Gardening Resource Directory Sunset Florist & Greenhouse

Serving customers in Spokane for more than 70 years, Sunset Florist and Greenhouse specializes in custom, oneof-a-kind floral arrangements, gourmet gift baskets, fresh green plant baskets and dish gardens/terrariums. (509) 342-9750 | sunsetflorist.com 

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Sculptured Gardens

With two acres of nursery grounds, including two greenhouses, Sculptured Gardens is the place to find lush, healthy plants for your home and garden. Whether you are landscape planting, container gardening or patio and deck gardening your project is in good hands at Sculptured Gardens. (509) 842-2672 | sculptured-gardens. com

Liberty Park Florist

A full-service, family owned and operated florist and garden center for all occasions. Want to add some color to your life? Their specialities include fresh flower arrangements, unique European gardens, sympathy pieces, green and blooming plants and fruit and gourmet baskets. (509) 534-9381 | libertyparkflorist.com

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Landscape materials professional landscaping services, water features and yard decorations—Spokane Boys has you covered. Need a patio, walkway, deck or retaining wall? Spokane Boys can tackle any sized project o beautify your outdoor living space. (509) 487-0295 | spokaneboysincwa.com

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Wittkopf Landscape Supplies

Whatever your vision, Wittkopf has the high quality materials to help your project succeed. Soils and sand, bark mulch and compost, gravel and decorative rock, flagstone and pavers, garden décor, outdoor fireplaces and kitchens—you’ll find it here. Want to play a few games of softball at the summer picnic? Wittkopf can even build you the field of your dreams. (509) 467-0685 | landscapeandgarden.com

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Stay on Top of Watering Although established plants don’t need to be watered as regularly as your new transplants did at the beginning of spring, don’t let drought steal your garden’s thunder. An inch of water is necessary for your yard as well as most flowering plants. A simple rain gauge will tell you when you’ve reached that level. Or you can place empty tuna cans (which are about an inch deep) in different spots around the lawn and measure how long it takes to collect the necessary water. Water Early Logic says plants and grasses need water when it’s hot. But realistically, the best time to water is in the early morning while you’re having your first cup of coffee; the weather is cooler and winds tend to be calmer so water can soak into the soil and be absorbed by the roots before it can evaporate. When it gets hot, you may need to go soak your head, but your plants, which absorb water through their roots, not the leaves and flowers, need to enjoy the sun as much as you’ll let them.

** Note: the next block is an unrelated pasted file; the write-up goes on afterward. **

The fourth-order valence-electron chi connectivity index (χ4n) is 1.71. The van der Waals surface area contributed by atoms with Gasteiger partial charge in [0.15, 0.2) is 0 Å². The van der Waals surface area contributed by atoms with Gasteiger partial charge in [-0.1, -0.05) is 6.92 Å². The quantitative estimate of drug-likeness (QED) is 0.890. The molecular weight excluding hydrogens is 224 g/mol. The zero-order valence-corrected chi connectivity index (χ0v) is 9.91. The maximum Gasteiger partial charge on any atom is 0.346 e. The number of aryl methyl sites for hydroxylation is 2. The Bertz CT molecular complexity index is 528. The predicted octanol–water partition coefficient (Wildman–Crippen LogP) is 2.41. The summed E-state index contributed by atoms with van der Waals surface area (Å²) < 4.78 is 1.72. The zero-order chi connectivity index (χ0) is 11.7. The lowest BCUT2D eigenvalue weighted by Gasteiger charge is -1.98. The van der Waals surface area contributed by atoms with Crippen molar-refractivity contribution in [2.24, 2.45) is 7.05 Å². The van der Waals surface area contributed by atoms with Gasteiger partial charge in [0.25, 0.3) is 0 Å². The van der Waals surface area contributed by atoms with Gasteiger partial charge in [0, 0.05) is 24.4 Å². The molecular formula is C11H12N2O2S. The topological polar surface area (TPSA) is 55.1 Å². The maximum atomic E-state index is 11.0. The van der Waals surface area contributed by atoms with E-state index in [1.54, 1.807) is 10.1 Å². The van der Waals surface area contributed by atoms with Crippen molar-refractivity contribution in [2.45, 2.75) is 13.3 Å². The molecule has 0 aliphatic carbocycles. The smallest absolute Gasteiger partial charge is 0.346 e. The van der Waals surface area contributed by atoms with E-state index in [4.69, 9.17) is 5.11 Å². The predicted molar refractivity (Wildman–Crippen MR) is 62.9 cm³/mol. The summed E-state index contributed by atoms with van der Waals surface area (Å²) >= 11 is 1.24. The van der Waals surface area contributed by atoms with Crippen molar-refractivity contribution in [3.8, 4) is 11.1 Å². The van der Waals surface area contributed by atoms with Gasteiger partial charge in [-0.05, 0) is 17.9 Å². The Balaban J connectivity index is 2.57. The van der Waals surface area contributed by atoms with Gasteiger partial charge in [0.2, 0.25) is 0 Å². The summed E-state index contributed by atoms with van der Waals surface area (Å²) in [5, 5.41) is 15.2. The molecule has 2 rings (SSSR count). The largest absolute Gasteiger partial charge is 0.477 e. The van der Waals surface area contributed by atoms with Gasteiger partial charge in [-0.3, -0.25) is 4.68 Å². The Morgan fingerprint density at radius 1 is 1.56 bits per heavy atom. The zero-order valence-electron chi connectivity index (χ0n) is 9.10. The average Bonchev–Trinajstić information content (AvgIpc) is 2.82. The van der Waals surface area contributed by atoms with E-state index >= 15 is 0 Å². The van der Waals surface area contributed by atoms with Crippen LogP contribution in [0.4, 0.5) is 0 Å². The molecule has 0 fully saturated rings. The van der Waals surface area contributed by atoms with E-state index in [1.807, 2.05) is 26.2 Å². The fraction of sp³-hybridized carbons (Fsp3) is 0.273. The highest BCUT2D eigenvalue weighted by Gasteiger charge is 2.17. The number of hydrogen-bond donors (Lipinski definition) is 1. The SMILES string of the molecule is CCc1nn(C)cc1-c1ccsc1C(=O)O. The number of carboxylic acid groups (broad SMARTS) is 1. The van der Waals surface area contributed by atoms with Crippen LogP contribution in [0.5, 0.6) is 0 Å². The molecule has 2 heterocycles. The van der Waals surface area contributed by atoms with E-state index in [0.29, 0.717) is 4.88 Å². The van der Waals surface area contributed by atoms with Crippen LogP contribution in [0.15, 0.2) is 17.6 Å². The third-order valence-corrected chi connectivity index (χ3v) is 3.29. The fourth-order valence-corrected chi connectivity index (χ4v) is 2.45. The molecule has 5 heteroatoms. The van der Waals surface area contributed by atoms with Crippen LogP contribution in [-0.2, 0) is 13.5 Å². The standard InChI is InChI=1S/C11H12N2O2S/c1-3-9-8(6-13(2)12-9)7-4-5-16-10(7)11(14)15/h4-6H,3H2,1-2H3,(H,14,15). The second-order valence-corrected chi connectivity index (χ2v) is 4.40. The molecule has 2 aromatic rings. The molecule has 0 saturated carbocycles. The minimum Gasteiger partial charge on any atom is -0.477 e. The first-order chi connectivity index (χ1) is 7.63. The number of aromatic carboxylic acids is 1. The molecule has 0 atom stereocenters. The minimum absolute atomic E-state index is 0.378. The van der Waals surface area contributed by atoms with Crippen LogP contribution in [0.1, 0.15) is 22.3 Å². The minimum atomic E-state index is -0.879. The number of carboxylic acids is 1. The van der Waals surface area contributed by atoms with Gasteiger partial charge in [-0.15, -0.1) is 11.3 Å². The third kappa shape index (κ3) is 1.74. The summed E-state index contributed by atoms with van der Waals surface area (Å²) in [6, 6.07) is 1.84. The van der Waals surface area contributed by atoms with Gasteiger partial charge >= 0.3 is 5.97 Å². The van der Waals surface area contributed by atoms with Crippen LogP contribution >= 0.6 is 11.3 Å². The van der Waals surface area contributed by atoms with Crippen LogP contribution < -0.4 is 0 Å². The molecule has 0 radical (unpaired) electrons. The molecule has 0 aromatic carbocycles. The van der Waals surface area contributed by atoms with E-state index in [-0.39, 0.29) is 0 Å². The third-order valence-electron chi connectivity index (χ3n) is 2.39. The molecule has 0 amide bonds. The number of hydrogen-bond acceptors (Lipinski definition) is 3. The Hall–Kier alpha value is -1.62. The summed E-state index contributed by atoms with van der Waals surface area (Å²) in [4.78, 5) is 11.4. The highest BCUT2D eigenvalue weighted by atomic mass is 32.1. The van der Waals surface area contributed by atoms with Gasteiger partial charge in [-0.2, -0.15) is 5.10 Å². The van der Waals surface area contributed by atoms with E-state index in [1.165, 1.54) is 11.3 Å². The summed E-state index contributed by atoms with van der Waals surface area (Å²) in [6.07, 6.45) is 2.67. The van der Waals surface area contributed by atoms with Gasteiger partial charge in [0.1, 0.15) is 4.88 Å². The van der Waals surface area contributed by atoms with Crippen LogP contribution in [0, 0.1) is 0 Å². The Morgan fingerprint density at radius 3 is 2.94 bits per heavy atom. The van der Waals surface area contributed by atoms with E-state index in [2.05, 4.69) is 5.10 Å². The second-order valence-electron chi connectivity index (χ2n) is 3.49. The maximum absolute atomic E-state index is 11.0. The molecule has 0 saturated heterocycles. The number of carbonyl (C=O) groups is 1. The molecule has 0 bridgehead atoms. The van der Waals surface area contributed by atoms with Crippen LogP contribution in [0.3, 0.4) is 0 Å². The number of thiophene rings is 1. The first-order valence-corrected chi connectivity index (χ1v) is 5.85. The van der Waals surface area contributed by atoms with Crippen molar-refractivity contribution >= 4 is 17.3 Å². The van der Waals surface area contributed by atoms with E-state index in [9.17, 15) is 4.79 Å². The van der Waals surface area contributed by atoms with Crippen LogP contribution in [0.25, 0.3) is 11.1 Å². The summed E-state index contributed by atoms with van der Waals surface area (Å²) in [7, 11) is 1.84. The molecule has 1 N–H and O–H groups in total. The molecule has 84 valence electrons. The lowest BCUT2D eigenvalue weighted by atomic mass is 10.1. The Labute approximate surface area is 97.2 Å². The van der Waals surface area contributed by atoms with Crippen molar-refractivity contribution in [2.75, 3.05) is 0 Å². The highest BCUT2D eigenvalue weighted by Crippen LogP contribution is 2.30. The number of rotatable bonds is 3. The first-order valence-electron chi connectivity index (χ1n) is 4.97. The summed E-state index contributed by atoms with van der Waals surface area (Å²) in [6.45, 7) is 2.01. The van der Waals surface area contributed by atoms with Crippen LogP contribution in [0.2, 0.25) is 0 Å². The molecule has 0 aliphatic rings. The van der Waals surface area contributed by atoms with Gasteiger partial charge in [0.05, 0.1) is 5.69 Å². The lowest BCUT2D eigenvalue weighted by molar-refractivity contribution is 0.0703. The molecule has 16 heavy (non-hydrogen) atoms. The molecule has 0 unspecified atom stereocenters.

Fertilizing Flowers In the middle of summer, your annuals and roses may need a fertilizer boost to maintain their beauty until the first frost. Adding potassium in the form of liquid seaweed will provide a blossom boost. Make a note to apply liquid fertilizers every two weeks for heavy feeders like dahlias and cannas to keep them productive. Cutting Back For most annuals, frequent pruning will keep plants bushy.  For best results, prune back one long stem each week or so, cutting back to a set of leaves or a node. The plant will respond by sending out more shoots from that point. Another effective technique is to shear all the stems back by a third. However, you will sacrifice flowers for a few weeks with this method.

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Mulch Much? Grass clippings, leaves, wood chips, compost, and manure are all common mulches that improve the look of your flower beds, help retain soil moisture and suppress weeds, and even add some needed nutrients. The general rule of thumb is to spread mulch a couple of inches deep around your new plants (but keep the mulch a couple of inches from the plants stem). Woody mulches, such as bark or tree grindings, are most effective around woody plants, while compost, manure or leaves are the best choice around perennials and annuals. Go Au Naturale Choosing native plants is a great way to increase the odds of a successful garden and also lessen time needed to maintain it. Native plants are “local” varieties that adapt easily to your specific soil, altitude, temperature and climate. Most nurseries should have a native plant section—Indian Paintbrush, Lilacs and Golden Currant are a few plant species that are native to the Inland Northwest. Under